Programme de l’événement : 8h30 - 9h : Accueil 9h - 11h30 : Allocutions introductives Présentation des Deloitte « Africa TMT Predictions 2016 » Débat en plénière autour des tendances 11h30 : Mobiles Speed Up Financial Inclusion In Africa. Satellite TV growing fast in West Africa. Africa: Children in Refugee Camps to Benefit From Vodafone's Instant Classroom Lite Platform. Africa's Biggest Data Centre Coming.

Africa's Phone Users Reach 700 Million. Millicom's Africa CEO Cynthia Gordon thinks the mobile market on the continent still has room to grow. Africa: Mobile Phone Access Explodes Across Africa. L’Oxford Internet Institute examine le taux d’internautes sur 37 pays africains | ECODAFRIK. Rétrospective: Les pays africains en mode 4G en 2015 | ITmag. The African ICT landscape: Six trends to watch in 2016. IoTWF 2015: How will the Internet of Things benefit Africa? Africa's Internet gap: 15% of world's population just 1% of Internet users. Telecom sector revenue to reach 2.8trn/- this year. | Africatime.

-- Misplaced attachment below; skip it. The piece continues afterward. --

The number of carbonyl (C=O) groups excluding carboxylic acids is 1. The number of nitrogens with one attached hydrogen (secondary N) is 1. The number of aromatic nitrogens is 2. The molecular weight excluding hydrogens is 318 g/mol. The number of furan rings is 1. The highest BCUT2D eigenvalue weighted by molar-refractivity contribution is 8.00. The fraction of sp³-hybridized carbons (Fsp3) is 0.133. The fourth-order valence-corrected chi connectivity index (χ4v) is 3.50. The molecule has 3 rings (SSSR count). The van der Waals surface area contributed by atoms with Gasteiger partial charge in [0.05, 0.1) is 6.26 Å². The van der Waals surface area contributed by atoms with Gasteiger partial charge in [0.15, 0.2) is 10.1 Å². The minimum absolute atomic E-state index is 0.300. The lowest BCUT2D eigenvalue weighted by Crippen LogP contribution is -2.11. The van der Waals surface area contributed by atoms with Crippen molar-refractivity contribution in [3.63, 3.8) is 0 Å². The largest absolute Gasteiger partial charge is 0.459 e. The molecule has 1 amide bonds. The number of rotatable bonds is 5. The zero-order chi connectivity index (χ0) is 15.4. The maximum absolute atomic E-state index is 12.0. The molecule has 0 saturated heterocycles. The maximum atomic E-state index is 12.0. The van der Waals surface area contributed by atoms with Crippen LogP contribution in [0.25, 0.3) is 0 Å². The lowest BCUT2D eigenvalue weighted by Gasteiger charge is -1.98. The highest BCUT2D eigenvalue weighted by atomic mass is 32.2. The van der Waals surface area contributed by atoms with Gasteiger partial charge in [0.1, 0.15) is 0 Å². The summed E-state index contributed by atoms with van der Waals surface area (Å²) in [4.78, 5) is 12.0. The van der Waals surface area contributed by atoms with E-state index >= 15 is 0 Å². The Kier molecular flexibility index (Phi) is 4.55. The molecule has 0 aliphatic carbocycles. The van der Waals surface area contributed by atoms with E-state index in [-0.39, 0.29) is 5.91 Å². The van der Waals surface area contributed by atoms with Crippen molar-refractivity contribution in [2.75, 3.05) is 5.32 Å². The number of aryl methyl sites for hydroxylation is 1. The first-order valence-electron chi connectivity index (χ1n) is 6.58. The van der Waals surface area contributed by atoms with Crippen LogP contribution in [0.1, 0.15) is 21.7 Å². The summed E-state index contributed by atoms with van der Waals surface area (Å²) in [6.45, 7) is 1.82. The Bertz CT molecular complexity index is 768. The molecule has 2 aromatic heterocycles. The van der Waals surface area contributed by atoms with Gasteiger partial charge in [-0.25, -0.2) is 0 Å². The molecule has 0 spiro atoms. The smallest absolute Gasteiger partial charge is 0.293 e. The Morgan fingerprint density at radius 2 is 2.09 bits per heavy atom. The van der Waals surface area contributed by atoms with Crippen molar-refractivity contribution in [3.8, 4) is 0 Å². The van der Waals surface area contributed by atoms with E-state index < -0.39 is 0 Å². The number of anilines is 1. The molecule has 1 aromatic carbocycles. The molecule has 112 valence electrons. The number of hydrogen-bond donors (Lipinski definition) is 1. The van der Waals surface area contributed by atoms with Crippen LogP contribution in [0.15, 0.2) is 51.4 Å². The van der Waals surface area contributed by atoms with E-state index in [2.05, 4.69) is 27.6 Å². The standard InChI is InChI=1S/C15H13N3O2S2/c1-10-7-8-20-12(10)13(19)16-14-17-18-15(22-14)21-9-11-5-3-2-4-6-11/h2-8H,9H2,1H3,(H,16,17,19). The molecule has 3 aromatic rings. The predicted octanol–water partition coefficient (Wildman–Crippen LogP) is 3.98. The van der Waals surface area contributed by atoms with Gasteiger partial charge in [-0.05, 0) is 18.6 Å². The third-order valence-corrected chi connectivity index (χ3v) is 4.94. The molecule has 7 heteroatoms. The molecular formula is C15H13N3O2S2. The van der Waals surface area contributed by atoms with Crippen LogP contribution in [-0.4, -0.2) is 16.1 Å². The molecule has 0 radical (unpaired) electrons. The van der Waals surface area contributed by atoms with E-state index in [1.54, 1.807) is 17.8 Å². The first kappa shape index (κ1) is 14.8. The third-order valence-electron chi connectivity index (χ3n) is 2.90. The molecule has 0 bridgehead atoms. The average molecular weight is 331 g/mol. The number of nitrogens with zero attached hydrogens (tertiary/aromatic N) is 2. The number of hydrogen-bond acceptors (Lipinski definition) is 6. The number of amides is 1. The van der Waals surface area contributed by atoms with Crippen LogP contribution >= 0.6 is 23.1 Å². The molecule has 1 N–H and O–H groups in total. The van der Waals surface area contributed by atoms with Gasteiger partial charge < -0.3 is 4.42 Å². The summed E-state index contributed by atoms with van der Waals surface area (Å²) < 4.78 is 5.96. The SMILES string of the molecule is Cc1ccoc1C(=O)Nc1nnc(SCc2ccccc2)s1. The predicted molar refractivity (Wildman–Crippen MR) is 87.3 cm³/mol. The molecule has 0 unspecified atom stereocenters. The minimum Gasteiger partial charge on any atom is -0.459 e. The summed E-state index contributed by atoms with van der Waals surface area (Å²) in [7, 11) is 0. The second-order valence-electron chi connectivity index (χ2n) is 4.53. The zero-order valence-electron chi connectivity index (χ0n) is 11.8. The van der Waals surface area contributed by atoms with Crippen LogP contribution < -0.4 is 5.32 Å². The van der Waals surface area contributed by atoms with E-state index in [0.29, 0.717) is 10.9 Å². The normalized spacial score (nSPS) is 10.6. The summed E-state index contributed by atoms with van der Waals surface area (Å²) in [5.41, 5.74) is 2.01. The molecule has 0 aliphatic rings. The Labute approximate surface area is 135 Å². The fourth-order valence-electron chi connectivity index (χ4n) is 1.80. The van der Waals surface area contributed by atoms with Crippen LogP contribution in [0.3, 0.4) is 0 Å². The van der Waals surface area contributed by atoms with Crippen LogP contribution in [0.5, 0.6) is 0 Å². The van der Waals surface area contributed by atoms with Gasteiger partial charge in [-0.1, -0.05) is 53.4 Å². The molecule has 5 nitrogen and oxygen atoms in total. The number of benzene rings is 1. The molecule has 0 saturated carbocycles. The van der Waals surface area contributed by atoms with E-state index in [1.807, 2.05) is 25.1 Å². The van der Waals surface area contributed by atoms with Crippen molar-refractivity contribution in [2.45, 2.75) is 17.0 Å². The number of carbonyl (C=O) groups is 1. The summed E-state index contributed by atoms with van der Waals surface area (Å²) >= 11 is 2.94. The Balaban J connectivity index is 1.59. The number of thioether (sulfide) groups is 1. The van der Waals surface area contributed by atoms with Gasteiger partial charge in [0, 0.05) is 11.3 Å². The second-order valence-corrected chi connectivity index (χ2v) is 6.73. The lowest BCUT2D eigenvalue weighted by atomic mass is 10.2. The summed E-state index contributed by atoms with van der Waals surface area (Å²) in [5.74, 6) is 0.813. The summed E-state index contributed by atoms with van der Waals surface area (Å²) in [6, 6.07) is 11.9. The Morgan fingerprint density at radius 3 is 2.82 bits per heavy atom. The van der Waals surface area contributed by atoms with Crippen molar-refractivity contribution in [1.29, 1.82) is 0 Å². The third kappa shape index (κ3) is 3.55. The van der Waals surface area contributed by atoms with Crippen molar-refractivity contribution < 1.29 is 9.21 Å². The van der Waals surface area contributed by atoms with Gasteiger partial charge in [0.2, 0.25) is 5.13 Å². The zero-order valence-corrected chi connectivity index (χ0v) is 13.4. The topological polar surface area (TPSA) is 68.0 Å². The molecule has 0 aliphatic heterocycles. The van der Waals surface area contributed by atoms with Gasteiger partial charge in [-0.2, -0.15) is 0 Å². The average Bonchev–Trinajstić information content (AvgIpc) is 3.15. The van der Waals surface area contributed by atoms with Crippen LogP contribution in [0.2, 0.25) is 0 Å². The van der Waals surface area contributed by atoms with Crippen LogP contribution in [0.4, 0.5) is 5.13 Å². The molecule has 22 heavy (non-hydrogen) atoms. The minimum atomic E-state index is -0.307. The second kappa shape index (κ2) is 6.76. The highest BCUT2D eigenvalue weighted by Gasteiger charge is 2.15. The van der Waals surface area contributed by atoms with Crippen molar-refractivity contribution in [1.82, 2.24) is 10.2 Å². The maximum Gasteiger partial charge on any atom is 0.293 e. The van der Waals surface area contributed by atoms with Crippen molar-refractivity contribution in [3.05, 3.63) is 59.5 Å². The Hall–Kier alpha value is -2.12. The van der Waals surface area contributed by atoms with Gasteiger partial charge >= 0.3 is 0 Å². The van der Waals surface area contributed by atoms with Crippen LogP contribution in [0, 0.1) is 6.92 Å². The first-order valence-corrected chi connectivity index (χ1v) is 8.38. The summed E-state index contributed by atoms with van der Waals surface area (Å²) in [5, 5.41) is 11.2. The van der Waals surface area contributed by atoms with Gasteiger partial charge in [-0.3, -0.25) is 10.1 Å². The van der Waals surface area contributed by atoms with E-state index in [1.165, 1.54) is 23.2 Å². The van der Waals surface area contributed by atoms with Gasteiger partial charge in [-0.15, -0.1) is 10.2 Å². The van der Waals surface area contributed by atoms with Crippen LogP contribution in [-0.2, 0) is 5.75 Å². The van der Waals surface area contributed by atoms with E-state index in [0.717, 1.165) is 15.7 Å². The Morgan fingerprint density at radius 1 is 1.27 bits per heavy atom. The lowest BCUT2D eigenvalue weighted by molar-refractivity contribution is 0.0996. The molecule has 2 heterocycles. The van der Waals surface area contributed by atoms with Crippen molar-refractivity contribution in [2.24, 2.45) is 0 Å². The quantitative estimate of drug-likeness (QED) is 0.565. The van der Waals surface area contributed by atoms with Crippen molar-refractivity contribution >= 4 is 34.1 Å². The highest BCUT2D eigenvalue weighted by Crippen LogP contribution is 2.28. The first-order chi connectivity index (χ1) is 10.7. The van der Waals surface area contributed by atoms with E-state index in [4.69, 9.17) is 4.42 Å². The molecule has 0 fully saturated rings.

Africa’s mobile revenue 3 times that of developed countries. Africa Monetizing Opportunities of Multiscreen Entertainment. Africa: Mobile-Network Coverage Reaching the Last Half Billion People Globally. Africa gains access to global IXs. Africa poised for 4G boom as 700 MHz goes globalRethink Wireless. The satellite internet landscape in Africa - developments and future scenarios. Smartphone boom will drive African data explosion. Call to reserve .africa domains. Africa’s technological advancement is gaining momentum, but Nigeria is languishing behind. Nigeria's mobile subscriber base forecast to reach 200 million. Untitled.